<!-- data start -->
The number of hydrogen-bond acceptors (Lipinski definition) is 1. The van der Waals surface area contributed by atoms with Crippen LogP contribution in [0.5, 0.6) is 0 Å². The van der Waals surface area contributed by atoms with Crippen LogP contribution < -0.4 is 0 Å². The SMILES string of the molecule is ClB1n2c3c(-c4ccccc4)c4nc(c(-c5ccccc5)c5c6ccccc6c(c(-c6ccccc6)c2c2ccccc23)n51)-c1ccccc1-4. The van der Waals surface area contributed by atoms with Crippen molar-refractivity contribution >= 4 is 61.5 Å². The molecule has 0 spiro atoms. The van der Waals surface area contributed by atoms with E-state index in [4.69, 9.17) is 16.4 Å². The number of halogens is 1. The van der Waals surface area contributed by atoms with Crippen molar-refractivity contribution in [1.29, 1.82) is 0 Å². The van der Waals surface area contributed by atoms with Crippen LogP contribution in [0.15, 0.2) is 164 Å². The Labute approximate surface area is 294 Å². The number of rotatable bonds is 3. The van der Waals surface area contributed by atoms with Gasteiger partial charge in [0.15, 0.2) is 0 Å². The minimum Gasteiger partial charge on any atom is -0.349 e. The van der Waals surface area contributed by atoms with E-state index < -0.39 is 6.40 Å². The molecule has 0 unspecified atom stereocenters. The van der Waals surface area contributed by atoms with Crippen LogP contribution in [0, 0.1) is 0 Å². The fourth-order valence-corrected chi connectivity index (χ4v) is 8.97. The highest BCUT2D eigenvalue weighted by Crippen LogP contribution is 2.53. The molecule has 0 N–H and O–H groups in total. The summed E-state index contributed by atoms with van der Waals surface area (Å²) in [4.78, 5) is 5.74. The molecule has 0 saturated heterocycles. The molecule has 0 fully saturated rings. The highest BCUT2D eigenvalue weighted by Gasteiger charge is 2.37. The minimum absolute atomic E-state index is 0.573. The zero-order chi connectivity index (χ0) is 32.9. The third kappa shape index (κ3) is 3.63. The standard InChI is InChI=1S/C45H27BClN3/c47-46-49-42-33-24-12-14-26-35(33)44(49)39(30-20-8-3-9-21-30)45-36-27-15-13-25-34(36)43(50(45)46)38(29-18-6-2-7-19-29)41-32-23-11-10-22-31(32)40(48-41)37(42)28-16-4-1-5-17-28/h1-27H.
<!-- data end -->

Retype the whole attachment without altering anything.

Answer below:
The number of hydrogen-bond acceptors (Lipinski definition) is 1. The van der Waals surface area contributed by atoms with Crippen LogP contribution in [0.5, 0.6) is 0 Å². The van der Waals surface area contributed by atoms with Crippen LogP contribution < -0.4 is 0 Å². The SMILES string of the molecule is ClB1n2c3c(-c4ccccc4)c4nc(c(-c5ccccc5)c5c6ccccc6c(c(-c6ccccc6)c2c2ccccc23)n51)-c1ccccc1-4. The van der Waals surface area contributed by atoms with Crippen molar-refractivity contribution >= 4 is 61.5 Å². The molecule has 0 spiro atoms. The van der Waals surface area contributed by atoms with E-state index in [4.69, 9.17) is 16.4 Å². The number of halogens is 1. The van der Waals surface area contributed by atoms with Crippen molar-refractivity contribution in [1.29, 1.82) is 0 Å². The van der Waals surface area contributed by atoms with Crippen LogP contribution in [0.15, 0.2) is 164 Å². The Labute approximate surface area is 294 Å². The number of rotatable bonds is 3. The van der Waals surface area contributed by atoms with Gasteiger partial charge in [0.15, 0.2) is 0 Å². The minimum Gasteiger partial charge on any atom is -0.349 e. The van der Waals surface area contributed by atoms with E-state index < -0.39 is 6.40 Å². The molecule has 0 unspecified atom stereocenters. The van der Waals surface area contributed by atoms with Crippen LogP contribution in [0, 0.1) is 0 Å². The fourth-order valence-corrected chi connectivity index (χ4v) is 8.97. The highest BCUT2D eigenvalue weighted by Crippen LogP contribution is 2.53. The molecule has 0 N–H and O–H groups in total. The summed E-state index contributed by atoms with van der Waals surface area (Å²) in [4.78, 5) is 5.74. The molecule has 0 saturated heterocycles. The molecule has 0 fully saturated rings. The highest BCUT2D eigenvalue weighted by Gasteiger charge is 2.37. The minimum absolute atomic E-state index is 0.573. The zero-order chi connectivity index (χ0) is 32.9. The third kappa shape index (κ3) is 3.63. The standard InChI is InChI=1S/C45H27BClN3/c47-46-49-42-33-24-12-14-26-35(33)44(49)39(30-20-8-3-9-21-30)45-36-27-15-13-25-34(36)43(50(45)46)38(29-18-6-2-7-19-29)41-32-23-11-10-22-31(32)40(48-41)37(42)28-16-4-1-5-17-28/h1-27H.